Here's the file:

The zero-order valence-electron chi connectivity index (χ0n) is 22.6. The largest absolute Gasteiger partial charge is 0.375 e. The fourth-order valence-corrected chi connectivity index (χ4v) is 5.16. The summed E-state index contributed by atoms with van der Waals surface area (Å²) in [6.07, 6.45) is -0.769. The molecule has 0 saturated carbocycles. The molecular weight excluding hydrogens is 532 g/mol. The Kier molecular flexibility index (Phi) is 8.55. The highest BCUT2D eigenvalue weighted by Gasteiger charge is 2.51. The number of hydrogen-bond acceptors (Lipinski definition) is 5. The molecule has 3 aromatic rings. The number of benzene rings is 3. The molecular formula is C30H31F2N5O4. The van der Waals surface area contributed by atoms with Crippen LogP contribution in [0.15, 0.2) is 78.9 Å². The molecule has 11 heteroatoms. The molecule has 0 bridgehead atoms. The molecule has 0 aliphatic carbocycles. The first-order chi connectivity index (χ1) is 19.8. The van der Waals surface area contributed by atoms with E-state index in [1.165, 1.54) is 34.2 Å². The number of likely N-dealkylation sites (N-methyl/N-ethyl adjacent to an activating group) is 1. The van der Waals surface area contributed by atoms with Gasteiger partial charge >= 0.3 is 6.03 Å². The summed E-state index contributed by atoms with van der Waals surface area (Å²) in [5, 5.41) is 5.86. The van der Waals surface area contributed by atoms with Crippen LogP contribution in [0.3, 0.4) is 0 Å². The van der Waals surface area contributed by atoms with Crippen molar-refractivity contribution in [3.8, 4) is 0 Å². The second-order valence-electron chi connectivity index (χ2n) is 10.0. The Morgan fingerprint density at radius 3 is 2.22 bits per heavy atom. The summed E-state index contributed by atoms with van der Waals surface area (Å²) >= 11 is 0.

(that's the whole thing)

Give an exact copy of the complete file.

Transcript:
The zero-order valence-electron chi connectivity index (χ0n) is 22.6. The largest absolute Gasteiger partial charge is 0.375 e. The fourth-order valence-corrected chi connectivity index (χ4v) is 5.16. The summed E-state index contributed by atoms with van der Waals surface area (Å²) in [6.07, 6.45) is -0.769. The molecule has 0 saturated carbocycles. The molecular weight excluding hydrogens is 532 g/mol. The Kier molecular flexibility index (Phi) is 8.55. The highest BCUT2D eigenvalue weighted by Gasteiger charge is 2.51. The number of hydrogen-bond acceptors (Lipinski definition) is 5. The molecule has 3 aromatic rings. The number of benzene rings is 3. The molecular formula is C30H31F2N5O4. The van der Waals surface area contributed by atoms with Crippen LogP contribution in [0.15, 0.2) is 78.9 Å². The molecule has 11 heteroatoms. The molecule has 0 bridgehead atoms. The molecule has 0 aliphatic carbocycles. The first-order chi connectivity index (χ1) is 19.8. The van der Waals surface area contributed by atoms with E-state index in [1.165, 1.54) is 34.2 Å². The number of likely N-dealkylation sites (N-methyl/N-ethyl adjacent to an activating group) is 1. The van der Waals surface area contributed by atoms with Gasteiger partial charge >= 0.3 is 6.03 Å². The summed E-state index contributed by atoms with van der Waals surface area (Å²) in [5, 5.41) is 5.86. The van der Waals surface area contributed by atoms with Crippen LogP contribution in [0.3, 0.4) is 0 Å². The van der Waals surface area contributed by atoms with Crippen molar-refractivity contribution in [3.8, 4) is 0 Å². The second-order valence-electron chi connectivity index (χ2n) is 10.0. The Morgan fingerprint density at radius 3 is 2.22 bits per heavy atom. The summed E-state index contributed by atoms with van der Waals surface area (Å²) >= 11 is 0.